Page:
U.S. Journalist Held in Myanmar Prison Believes He Has COVID, Not Getting Medicine

A U.S. journalist being held in a Myanmar prison believes he is infected with COVID-19 and said he is not getting medicines that he requested on Thursday, the Associated Press reported.

Journalist Danny Fenster, the managing editor of online news outlet Frontier Myanmar, was arrested in May in Myanmar on incitement charges. However, his lawyer Than Zaw Aung said last month that Fenster was arrested in connection to his former job as a reporter and copy editor for the website Myanmar Now. Officials at Yangon's Insein Prison said Fenster does not have the virus, but Than Zaw Aung said his client told him he has COVID-19 and is being denied medicines.

"Danny should never have been arrested and we are disappointed that he has not yet been freed. On top of that, he is now also at risk of being infected with COVID-19," the editor-in-chief of Frontier Myanmar, Tom Kean, told the AP via text.

Meanwhile, prison spokesman Chan Aye Kyaw said "if the virus was found in him, we will report it. But now Daniel does not have the disease."

Myanmar's military junta has controlled the country since seizing power in February.

Family of Detained Journalist Danny Fenster
Detained U.S. journalist Danny Fenster, who is being held in a Myanmar prison, says he has COVID-19 and is not getting medicines he requested. In this photo, the parents of Fenster, Buddy Fenster (L) and Rose Fenster (C) and brother Bryan Fenster (R) gather in Huntington Woods, Michigan, on June 4, 2021. Jeff Kowalsky/AFP via Getty Images

For more reporting from the Associated Press, see below:

Fenster was detained at Yangon International Airport on May 24 as he was trying to board a flight to go to the Detroit area in the United States to see his family. Frontier Myanmar is an independent online news outlet based in Yangon, Myanmar's biggest city.

Fenster could be sentenced to up to three years' imprisonment for being charged with incitement. The military-installed government has tried to silence independent news media by withdrawing their licenses and by arresting dozens of journalists.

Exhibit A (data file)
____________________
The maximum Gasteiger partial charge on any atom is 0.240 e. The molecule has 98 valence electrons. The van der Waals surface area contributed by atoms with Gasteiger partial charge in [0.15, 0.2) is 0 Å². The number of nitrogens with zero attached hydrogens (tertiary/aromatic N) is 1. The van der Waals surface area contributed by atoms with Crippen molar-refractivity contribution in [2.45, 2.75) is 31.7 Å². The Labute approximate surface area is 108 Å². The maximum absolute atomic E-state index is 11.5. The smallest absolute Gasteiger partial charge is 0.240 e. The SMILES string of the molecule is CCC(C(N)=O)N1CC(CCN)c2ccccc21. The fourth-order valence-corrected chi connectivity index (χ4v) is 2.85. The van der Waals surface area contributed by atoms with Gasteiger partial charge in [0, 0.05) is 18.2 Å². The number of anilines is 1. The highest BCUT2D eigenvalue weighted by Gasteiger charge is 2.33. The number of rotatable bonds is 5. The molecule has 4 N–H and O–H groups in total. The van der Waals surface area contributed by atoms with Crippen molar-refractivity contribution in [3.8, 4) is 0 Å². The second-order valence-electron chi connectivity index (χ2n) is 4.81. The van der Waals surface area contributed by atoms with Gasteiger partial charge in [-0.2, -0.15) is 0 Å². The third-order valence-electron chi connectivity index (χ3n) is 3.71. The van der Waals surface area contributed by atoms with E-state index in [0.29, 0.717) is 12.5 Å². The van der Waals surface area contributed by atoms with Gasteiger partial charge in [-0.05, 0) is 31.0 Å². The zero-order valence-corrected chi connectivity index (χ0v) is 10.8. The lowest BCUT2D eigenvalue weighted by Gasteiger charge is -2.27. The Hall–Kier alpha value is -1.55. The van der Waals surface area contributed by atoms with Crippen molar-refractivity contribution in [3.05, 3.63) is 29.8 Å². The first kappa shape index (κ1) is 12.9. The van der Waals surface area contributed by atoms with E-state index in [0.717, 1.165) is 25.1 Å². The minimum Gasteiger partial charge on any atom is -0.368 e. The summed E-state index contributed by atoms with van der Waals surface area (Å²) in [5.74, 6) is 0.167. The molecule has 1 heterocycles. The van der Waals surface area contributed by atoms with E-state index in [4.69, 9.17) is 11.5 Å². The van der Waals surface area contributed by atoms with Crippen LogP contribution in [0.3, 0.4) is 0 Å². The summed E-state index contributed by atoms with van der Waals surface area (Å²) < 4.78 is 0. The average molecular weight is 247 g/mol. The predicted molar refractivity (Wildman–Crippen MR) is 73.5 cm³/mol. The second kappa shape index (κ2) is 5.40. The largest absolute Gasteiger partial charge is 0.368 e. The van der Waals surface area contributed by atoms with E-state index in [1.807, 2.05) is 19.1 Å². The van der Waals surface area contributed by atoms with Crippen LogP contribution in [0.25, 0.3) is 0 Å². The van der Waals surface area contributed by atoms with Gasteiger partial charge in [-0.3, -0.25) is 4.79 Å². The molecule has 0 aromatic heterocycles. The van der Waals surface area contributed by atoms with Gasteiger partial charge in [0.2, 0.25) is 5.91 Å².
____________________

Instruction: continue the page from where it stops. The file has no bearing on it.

The U.S. government and press freedom associations have been pushing for his release.

Fenster is being held as Myanmar faces a coronavirus surge that it is ill-equipped to fight, with a public health system in tatters due to the political turmoil that arose in reaction to the military's ouster of the elected government of Aung San Suu Kyi. It has a very small supply of COVID-19 vaccines.

Health authorities on Thursday reported 4,188 new cases of the coronavirus, bringing Myanmar's official total since the pandemic began last year to 212,545. There were 165 deaths recorded, bringing the total to 4,346.

Than Zaw Aung said his client told him of his COVID-19 concerns during an online video hearing Thursday.

Insein Prison began a two-week lockdown on July 8 due to the virus surge. Fenster participated in Thursday's brief pretrial hearing from the prison, while the lawyer took part from a township court.

The court ordered Fenster held until another hearing on July 28, his lawyer said. It is unclear when his actual trial will begin.

Myanmar Now, along with several other media outlets, had its license revoked in early March, banning it from publishing on any platform. However, it has continued its operations.

Fenster resigned from Myanmar Now in July last year and joined Frontier Myanmar a month later, so it is unclear why he was arrested, his lawyer said.

"There is no point in holding Danny any longer — the authorities should release him immediately so he can go home to his family," Kean said.

Chan Aye Kyaw said that since Fenster is a foreigner, the prison provides up-to-date information on his condition.

He said every prisoner is tested for the virus when police bring them in.

"If they were found positive, we keep them in a dormitory for positive patients and they will be provided with medical care. There are more than 30 patients at the positive dormitory. They are separated from other prisoners," he said.